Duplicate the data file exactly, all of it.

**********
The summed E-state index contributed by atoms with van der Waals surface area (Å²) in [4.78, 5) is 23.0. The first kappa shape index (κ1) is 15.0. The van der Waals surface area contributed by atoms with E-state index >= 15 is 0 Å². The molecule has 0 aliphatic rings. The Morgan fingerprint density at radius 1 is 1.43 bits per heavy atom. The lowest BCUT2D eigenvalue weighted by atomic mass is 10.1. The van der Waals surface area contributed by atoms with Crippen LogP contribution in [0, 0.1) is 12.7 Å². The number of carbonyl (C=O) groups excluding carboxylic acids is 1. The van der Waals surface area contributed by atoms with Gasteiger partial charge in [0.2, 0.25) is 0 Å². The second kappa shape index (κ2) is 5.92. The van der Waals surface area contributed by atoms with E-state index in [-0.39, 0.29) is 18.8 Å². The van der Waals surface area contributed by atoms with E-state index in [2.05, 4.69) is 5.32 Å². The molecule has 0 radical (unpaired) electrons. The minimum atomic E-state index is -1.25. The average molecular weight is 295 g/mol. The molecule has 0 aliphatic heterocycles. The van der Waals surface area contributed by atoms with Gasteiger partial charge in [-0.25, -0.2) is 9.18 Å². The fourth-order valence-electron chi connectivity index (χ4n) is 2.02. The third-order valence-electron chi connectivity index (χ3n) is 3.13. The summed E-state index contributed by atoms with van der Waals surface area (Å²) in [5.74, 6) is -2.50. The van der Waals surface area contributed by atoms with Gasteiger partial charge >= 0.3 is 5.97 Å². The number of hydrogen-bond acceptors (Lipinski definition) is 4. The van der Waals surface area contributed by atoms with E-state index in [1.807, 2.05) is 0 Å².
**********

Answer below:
The summed E-state index contributed by atoms with van der Waals surface area (Å²) in [4.78, 5) is 23.0. The first kappa shape index (κ1) is 15.0. The van der Waals surface area contributed by atoms with E-state index >= 15 is 0 Å². The molecule has 0 aliphatic rings. The Morgan fingerprint density at radius 1 is 1.43 bits per heavy atom. The lowest BCUT2D eigenvalue weighted by atomic mass is 10.1. The van der Waals surface area contributed by atoms with Crippen LogP contribution in [0, 0.1) is 12.7 Å². The number of carbonyl (C=O) groups excluding carboxylic acids is 1. The van der Waals surface area contributed by atoms with Gasteiger partial charge in [0.2, 0.25) is 0 Å². The second kappa shape index (κ2) is 5.92. The van der Waals surface area contributed by atoms with E-state index in [-0.39, 0.29) is 18.8 Å². The van der Waals surface area contributed by atoms with E-state index in [2.05, 4.69) is 5.32 Å². The molecule has 0 radical (unpaired) electrons. The minimum atomic E-state index is -1.25. The average molecular weight is 295 g/mol. The molecule has 0 aliphatic heterocycles. The van der Waals surface area contributed by atoms with Gasteiger partial charge in [-0.25, -0.2) is 9.18 Å². The fourth-order valence-electron chi connectivity index (χ4n) is 2.02. The third-order valence-electron chi connectivity index (χ3n) is 3.13. The summed E-state index contributed by atoms with van der Waals surface area (Å²) in [5.74, 6) is -2.50. The van der Waals surface area contributed by atoms with Gasteiger partial charge >= 0.3 is 5.97 Å². The number of hydrogen-bond acceptors (Lipinski definition) is 4. The van der Waals surface area contributed by atoms with E-state index in [1.807, 2.05) is 0 Å².